There was an economic boom soon after World War I, and the resort thrived throughout the 1920s. The family developed the place into an opulent compound with tennis courts, a bridle path, a children’s camp, and a seventeen-hundred-seat auditorium with first-rate entertainers. This was the beginning of Grossinger’s as an institution. For East Coast Jews, it was the place to be. It still had kosher cooking, but now patrons could dine under crystal chandeliers. Jennie provided world-class service, and hardworking Jews from New York gravitated to it, enjoying their new prosperity.
Grossinger’s was hit hard by the Depression, but it managed to stay open. Always innovative, the family not only provided entertainers but brought in well-known boxers to train in their compound before their big fights. Grossinger’s was a place where you might rub shoulders with Rocky Marciano, the boxer, or Nelson Rockefeller, the governor. Eddie Fisher got his start at Grossinger’s when he was spotted by Eddie Cantor, who was a guest. By the 1940s, Grossinger’s fame had spread so that it began to attract a non-Jewish clientele as well. Its palatial grounds and splendid service brought celebrities from all over. It was very nearly a social experiment: Jews had long been banned from the most prestigious resorts; now Grossinger’s had become so prestigious that gentiles flocked to it. In the years that followed, such prominent people as Eleanor Roosevelt, Bobby Fischer, and Senator Robert Kennedy came to visit. All were made at home by that outgoing democrat, Jennie Grossinger.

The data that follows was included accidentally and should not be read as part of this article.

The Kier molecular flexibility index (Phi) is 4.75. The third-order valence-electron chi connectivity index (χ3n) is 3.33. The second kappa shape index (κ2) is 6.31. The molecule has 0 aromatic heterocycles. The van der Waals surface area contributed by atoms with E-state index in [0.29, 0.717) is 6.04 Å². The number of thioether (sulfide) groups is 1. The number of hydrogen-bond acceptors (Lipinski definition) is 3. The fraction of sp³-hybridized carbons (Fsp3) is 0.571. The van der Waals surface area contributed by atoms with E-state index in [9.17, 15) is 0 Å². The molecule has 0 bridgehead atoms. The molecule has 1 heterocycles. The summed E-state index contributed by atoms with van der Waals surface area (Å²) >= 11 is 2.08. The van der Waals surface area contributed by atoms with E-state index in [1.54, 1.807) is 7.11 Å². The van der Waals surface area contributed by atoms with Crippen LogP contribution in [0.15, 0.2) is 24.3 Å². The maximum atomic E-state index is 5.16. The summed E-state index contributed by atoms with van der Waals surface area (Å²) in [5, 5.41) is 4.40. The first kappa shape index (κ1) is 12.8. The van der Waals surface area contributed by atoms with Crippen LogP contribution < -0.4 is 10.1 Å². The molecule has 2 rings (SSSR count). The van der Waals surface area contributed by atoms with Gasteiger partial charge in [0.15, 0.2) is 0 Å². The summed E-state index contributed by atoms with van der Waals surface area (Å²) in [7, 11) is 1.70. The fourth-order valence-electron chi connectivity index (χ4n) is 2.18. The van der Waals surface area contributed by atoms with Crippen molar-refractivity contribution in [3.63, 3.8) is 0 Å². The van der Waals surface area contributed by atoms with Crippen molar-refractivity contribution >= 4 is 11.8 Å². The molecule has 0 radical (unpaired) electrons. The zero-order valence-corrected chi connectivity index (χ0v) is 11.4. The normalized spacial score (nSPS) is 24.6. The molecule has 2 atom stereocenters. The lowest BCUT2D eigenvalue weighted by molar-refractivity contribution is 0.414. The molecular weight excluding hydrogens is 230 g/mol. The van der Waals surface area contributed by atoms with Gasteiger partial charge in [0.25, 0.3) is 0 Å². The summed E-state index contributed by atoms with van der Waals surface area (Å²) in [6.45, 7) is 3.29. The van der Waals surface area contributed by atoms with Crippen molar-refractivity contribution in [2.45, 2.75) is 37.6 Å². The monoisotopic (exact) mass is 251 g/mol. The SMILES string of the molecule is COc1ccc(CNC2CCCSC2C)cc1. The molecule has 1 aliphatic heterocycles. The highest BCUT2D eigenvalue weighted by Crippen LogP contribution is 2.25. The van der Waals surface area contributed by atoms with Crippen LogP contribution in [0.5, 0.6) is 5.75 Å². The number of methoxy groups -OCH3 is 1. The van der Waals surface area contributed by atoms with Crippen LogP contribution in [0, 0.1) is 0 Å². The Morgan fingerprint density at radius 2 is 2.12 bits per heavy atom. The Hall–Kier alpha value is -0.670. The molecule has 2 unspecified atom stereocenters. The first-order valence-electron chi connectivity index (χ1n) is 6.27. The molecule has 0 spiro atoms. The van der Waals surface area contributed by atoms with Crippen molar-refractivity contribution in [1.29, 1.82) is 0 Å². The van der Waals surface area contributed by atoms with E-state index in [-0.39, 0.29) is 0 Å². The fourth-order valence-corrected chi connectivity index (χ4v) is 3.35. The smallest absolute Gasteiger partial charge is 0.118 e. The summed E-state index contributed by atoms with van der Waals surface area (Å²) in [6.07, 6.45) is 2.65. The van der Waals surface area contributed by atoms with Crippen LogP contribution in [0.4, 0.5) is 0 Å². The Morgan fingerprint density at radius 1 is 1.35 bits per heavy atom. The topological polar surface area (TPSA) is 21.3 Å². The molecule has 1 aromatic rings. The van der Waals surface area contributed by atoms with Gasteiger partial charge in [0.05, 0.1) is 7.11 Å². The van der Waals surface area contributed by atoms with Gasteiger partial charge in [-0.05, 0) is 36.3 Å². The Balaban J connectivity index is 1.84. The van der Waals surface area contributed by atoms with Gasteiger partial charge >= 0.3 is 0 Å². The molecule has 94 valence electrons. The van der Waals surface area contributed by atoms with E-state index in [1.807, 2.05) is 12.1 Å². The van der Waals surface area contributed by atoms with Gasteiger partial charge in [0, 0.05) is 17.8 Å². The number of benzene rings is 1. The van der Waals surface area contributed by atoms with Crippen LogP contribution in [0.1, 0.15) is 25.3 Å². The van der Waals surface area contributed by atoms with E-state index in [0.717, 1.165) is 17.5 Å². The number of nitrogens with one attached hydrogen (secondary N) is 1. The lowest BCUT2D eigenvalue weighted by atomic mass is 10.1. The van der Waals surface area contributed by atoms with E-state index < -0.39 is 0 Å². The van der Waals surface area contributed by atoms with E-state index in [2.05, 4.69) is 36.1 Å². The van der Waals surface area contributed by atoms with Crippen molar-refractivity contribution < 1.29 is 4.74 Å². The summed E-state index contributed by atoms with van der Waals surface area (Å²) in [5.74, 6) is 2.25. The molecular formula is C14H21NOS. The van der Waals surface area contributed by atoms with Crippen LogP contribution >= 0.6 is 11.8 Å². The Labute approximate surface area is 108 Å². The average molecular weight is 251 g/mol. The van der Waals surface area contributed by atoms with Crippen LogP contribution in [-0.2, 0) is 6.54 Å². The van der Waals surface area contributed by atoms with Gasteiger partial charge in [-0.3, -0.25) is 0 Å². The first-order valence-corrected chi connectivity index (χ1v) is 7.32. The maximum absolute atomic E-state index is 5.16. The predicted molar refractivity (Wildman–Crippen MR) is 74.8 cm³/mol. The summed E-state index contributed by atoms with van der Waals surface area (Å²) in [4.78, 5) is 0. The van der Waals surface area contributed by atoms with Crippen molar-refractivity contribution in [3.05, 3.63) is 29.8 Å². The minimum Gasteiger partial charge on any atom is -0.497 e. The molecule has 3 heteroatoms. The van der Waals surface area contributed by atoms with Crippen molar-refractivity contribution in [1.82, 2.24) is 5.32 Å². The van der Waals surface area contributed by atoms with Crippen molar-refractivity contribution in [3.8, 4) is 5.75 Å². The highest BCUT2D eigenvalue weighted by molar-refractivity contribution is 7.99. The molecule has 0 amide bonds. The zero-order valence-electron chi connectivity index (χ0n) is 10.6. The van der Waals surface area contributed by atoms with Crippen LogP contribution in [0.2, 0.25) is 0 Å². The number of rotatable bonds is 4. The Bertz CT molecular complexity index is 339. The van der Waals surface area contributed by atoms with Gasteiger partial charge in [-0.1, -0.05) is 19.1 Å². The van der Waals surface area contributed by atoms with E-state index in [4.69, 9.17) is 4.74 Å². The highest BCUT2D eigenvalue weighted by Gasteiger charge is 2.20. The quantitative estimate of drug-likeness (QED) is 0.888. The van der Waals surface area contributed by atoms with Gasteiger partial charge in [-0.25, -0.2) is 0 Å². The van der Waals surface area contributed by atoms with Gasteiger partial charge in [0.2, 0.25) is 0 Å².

When Jennie’s husband, Harry, died in 1964, she turned over her role in administration to her children, Paul and Elaine. Grossinger’s had grown to thirty-five buildings covering twelve hundred acres. The resort hosted as many as 150,000 guests a year. Jennie stayed on in a cottage on the grounds.
For several decades Jennie Grossinger was very active in charitable work. This part of her life began during the Depression. Grossinger’s wasn’t prospering, but so many other people were suffering worse fates that she felt compelled to do what she could. In time she became a noted philanthropist to both Jewish and non-Jewish causes, garnering a number of awards and two honorary degrees.
On November 20, 1972, Jennie Grossinger died of a stroke, in the heart of the family empire she had helped to create. She was, in the words of Notable American Women, “the best-known hotelkeeper in America.”
“Jennie Grossinger Dies at Resort Home.” NYTimes, November 21, 1972, 1:1.
Reynolds, Quentin. “Jennie.” Look (July 13, 1965).